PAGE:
In a meeting last Thursday with his volunteer support group, Organizing for America, President Obama planned strategy to push back against the myths and distortions being spread about the complex plans moving through Congress to reconfigure the nation’s health care systems. The president said he had, earlier in the day, taken a telephone call while he was a guest on a conservative radio show from a woman who believed the plans called for moving everyone to a government-run health insurance program. Not so, of course.
The president also noted in the session, which was broadcast on the Web, that the news media has made much of his recent comments which suggested the government-run public option would not be part of the final plan. Mr. Obama said he is committed to the public option, but noted that just as important is the goal of reforming the way private insurance operates.
One of the volunteers in the session asked the president about young adults who are too old to be covered by their parents’ health insurance, but who lack the full time job or wages to pay for their own insurance. Mr. Obama recalled his first post-college jobs, and how they may not pay enough or offer enough benefits. “You’re opting out of [health insurance] to buy food — which you think is important to your health,” he joked.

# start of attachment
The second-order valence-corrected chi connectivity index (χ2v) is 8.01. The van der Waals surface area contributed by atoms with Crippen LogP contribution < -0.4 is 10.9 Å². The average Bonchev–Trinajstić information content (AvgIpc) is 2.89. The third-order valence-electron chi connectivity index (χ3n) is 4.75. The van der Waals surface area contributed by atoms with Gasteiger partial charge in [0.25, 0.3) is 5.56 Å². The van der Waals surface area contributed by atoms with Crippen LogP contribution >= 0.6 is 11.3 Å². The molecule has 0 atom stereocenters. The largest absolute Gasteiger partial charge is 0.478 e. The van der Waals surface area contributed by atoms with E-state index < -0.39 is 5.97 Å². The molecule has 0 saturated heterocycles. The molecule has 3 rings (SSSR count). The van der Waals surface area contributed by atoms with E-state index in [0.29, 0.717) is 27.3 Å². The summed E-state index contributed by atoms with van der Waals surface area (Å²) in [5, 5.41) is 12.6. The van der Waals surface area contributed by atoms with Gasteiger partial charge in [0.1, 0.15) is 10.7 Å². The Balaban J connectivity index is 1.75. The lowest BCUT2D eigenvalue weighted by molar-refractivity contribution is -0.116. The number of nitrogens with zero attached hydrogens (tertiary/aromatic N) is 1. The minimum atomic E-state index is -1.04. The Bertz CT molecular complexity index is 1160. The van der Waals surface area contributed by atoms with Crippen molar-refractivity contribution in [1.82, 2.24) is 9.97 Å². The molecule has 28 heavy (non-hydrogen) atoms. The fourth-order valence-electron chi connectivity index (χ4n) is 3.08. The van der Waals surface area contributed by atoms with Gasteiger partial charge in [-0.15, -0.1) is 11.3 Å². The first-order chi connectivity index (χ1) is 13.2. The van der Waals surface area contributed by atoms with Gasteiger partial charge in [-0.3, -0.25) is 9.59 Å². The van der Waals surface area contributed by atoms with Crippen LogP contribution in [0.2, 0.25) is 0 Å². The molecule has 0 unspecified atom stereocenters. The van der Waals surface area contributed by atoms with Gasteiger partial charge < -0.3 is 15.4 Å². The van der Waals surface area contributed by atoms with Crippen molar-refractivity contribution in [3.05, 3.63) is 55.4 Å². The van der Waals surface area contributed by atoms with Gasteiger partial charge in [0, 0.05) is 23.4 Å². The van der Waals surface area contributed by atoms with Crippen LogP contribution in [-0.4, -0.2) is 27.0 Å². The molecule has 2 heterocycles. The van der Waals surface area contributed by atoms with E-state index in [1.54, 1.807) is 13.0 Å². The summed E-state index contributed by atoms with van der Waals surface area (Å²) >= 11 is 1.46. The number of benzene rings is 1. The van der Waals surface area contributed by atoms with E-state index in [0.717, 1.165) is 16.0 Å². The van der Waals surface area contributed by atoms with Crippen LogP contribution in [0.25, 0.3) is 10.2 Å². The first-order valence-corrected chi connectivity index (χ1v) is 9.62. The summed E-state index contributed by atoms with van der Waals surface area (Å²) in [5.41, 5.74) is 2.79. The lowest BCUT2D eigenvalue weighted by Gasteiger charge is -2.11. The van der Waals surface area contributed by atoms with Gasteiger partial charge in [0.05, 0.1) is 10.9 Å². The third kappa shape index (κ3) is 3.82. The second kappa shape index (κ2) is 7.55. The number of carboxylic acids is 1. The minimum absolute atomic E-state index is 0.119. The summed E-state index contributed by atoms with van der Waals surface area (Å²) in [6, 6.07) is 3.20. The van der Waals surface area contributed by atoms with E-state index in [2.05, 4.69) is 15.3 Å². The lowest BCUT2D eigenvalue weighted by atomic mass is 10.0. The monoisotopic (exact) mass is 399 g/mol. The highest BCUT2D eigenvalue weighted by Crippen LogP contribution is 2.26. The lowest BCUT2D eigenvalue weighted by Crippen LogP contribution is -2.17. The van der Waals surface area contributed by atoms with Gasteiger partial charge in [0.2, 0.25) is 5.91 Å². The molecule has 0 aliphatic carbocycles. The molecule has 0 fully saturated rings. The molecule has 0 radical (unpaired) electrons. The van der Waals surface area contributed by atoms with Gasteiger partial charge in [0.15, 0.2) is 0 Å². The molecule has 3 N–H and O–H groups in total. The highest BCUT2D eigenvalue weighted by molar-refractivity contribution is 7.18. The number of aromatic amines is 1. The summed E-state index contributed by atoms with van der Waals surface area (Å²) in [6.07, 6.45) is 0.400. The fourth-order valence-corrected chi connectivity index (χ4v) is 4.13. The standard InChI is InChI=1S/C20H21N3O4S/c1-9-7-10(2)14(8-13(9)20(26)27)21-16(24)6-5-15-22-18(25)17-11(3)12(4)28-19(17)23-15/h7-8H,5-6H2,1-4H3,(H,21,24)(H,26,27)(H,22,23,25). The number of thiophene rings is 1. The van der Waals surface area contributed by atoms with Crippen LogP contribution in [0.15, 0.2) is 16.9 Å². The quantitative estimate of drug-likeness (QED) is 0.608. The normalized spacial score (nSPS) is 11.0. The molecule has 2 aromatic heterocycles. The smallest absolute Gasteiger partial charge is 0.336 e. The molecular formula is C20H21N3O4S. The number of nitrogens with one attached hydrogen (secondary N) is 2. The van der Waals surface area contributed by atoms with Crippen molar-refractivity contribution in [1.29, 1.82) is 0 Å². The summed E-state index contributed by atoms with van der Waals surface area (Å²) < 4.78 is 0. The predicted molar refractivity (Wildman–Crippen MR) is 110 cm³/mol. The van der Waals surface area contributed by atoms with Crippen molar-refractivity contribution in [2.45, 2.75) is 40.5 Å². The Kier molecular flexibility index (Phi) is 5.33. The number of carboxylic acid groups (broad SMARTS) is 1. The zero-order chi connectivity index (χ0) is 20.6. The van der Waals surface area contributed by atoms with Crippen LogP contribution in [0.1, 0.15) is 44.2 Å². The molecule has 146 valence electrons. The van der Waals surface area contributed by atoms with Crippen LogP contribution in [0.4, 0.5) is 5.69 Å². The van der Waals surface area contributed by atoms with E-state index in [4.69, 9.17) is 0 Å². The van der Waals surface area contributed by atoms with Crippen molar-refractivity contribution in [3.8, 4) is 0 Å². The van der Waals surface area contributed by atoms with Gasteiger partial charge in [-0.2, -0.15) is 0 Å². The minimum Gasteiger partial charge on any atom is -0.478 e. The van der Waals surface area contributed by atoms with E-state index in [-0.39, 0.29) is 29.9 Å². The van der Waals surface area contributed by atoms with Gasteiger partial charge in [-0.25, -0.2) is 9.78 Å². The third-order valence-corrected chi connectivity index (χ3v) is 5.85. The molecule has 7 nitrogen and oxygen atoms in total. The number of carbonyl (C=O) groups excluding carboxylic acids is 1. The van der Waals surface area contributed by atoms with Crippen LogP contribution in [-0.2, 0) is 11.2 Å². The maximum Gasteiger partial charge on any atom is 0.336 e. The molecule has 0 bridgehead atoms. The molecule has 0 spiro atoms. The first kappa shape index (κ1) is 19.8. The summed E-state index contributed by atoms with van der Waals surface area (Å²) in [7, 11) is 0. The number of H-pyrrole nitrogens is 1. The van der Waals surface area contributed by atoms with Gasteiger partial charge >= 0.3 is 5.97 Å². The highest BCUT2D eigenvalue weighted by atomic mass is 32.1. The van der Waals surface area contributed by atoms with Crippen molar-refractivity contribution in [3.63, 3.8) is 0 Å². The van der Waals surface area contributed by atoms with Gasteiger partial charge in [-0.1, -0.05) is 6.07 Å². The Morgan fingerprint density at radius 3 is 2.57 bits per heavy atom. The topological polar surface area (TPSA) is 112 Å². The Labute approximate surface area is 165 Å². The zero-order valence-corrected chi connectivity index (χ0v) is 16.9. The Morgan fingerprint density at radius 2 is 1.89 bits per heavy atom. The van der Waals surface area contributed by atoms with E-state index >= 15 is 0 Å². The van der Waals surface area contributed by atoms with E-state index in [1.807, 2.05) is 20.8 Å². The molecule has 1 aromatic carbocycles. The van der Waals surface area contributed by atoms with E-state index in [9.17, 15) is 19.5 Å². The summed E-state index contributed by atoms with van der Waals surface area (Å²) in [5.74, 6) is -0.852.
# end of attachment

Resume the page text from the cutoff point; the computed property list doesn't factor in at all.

The final plan, the president said, should include a provision that would allow parents to carry their adult children on their policy until the age of 25 or 26. Young adults are “relatively cheap to insure,” he said, but they will have to pay something for the coverage, probably on a sliding scale based on income.
But why not look at insuring young adults in another way, a way that addresses some of the critics of the public option and reassures older Americans who have Medicare coverage or anticipate having it soon? The federal government could create a Medicare for those 21 to 30. Participation would be voluntary.
This group, as the president said, is generally healthy and therefore inexpensive to cover. It also is a group that begins to set patterns for life on nutrition and exercise so preventive care would go a long way. And many women give birth in their 20s, so having good care can prevent health problems among infants.
It is also a segment of the population not likely to react violently to such an innovation; not having had insurance before, young adults won’t fret over what it does or does not cover. And adding this group to the insurance rolls is politically savvy because that age group voted for President Obama in large numbers.
If one of the goals for health insurance reform includes getting more people covered, this step might win public support and at the same time placate anxious seniors by showing them that the Medicare concept is worthy of expansion, not curtailment.